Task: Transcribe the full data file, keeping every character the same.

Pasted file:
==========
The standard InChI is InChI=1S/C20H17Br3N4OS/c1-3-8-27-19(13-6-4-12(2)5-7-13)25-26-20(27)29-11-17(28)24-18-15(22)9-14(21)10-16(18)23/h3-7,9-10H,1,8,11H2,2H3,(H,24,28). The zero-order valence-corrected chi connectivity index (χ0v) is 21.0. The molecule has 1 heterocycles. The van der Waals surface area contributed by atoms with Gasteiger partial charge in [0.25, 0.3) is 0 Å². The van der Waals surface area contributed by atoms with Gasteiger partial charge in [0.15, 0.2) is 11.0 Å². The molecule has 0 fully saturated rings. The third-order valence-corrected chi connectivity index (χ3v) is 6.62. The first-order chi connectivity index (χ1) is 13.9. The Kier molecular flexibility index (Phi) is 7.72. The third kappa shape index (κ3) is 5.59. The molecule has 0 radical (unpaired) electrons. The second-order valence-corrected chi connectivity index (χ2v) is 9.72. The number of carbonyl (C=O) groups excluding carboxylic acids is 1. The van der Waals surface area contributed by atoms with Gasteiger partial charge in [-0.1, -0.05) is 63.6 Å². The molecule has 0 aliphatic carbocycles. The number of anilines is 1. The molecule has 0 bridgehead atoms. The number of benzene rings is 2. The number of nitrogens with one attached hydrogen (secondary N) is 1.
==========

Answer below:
The standard InChI is InChI=1S/C20H17Br3N4OS/c1-3-8-27-19(13-6-4-12(2)5-7-13)25-26-20(27)29-11-17(28)24-18-15(22)9-14(21)10-16(18)23/h3-7,9-10H,1,8,11H2,2H3,(H,24,28). The zero-order valence-corrected chi connectivity index (χ0v) is 21.0. The molecule has 1 heterocycles. The van der Waals surface area contributed by atoms with Gasteiger partial charge in [0.25, 0.3) is 0 Å². The van der Waals surface area contributed by atoms with Gasteiger partial charge in [0.15, 0.2) is 11.0 Å². The molecule has 0 fully saturated rings. The third-order valence-corrected chi connectivity index (χ3v) is 6.62. The first-order chi connectivity index (χ1) is 13.9. The Kier molecular flexibility index (Phi) is 7.72. The third kappa shape index (κ3) is 5.59. The molecule has 0 radical (unpaired) electrons. The second-order valence-corrected chi connectivity index (χ2v) is 9.72. The number of carbonyl (C=O) groups excluding carboxylic acids is 1. The van der Waals surface area contributed by atoms with Gasteiger partial charge in [-0.1, -0.05) is 63.6 Å². The molecule has 0 aliphatic carbocycles. The number of anilines is 1. The molecule has 0 bridgehead atoms. The number of benzene rings is 2. The number of nitrogens with one attached hydrogen (secondary N) is 1.